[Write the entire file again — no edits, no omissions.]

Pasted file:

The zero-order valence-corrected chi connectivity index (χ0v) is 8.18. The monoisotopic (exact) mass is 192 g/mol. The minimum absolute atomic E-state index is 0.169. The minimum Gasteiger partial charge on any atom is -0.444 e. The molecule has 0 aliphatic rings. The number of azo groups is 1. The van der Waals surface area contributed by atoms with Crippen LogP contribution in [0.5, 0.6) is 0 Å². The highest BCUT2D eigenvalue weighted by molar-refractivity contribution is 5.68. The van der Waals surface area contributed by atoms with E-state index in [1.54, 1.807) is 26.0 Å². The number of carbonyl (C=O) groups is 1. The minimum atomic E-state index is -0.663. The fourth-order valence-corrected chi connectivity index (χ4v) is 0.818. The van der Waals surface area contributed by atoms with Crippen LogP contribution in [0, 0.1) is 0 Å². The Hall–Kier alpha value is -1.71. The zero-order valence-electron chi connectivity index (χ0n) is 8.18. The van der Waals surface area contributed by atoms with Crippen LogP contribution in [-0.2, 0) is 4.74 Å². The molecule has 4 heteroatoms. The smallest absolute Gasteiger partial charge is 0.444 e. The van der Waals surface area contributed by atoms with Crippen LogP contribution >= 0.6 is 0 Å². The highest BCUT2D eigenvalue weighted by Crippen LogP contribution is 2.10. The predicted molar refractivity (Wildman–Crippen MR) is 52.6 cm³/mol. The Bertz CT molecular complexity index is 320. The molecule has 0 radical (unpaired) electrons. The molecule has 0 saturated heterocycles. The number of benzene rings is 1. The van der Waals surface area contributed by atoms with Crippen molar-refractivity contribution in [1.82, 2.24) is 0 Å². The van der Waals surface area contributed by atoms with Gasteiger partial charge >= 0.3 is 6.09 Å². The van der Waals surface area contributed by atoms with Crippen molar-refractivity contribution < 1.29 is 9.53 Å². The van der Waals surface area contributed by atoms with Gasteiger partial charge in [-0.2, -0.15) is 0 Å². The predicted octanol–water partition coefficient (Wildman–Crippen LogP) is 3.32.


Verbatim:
The zero-order valence-corrected chi connectivity index (χ0v) is 8.18. The monoisotopic (exact) mass is 192 g/mol. The minimum absolute atomic E-state index is 0.169. The minimum Gasteiger partial charge on any atom is -0.444 e. The molecule has 0 aliphatic rings. The number of azo groups is 1. The van der Waals surface area contributed by atoms with Crippen LogP contribution in [0.5, 0.6) is 0 Å². The highest BCUT2D eigenvalue weighted by molar-refractivity contribution is 5.68. The van der Waals surface area contributed by atoms with E-state index in [1.54, 1.807) is 26.0 Å². The number of carbonyl (C=O) groups is 1. The minimum atomic E-state index is -0.663. The fourth-order valence-corrected chi connectivity index (χ4v) is 0.818. The van der Waals surface area contributed by atoms with Crippen LogP contribution in [0, 0.1) is 0 Å². The Hall–Kier alpha value is -1.71. The zero-order valence-electron chi connectivity index (χ0n) is 8.18. The van der Waals surface area contributed by atoms with Crippen LogP contribution in [-0.2, 0) is 4.74 Å². The molecule has 4 heteroatoms. The smallest absolute Gasteiger partial charge is 0.444 e. The van der Waals surface area contributed by atoms with Crippen LogP contribution >= 0.6 is 0 Å². The highest BCUT2D eigenvalue weighted by Crippen LogP contribution is 2.10. The predicted molar refractivity (Wildman–Crippen MR) is 52.6 cm³/mol. The Bertz CT molecular complexity index is 320. The molecule has 0 radical (unpaired) electrons. The molecule has 0 saturated heterocycles. The number of benzene rings is 1. The van der Waals surface area contributed by atoms with Crippen molar-refractivity contribution in [1.82, 2.24) is 0 Å². The van der Waals surface area contributed by atoms with Gasteiger partial charge >= 0.3 is 6.09 Å². The van der Waals surface area contributed by atoms with Crippen molar-refractivity contribution < 1.29 is 9.53 Å². The van der Waals surface area contributed by atoms with Gasteiger partial charge in [-0.2, -0.15) is 0 Å². The predicted octanol–water partition coefficient (Wildman–Crippen LogP) is 3.32.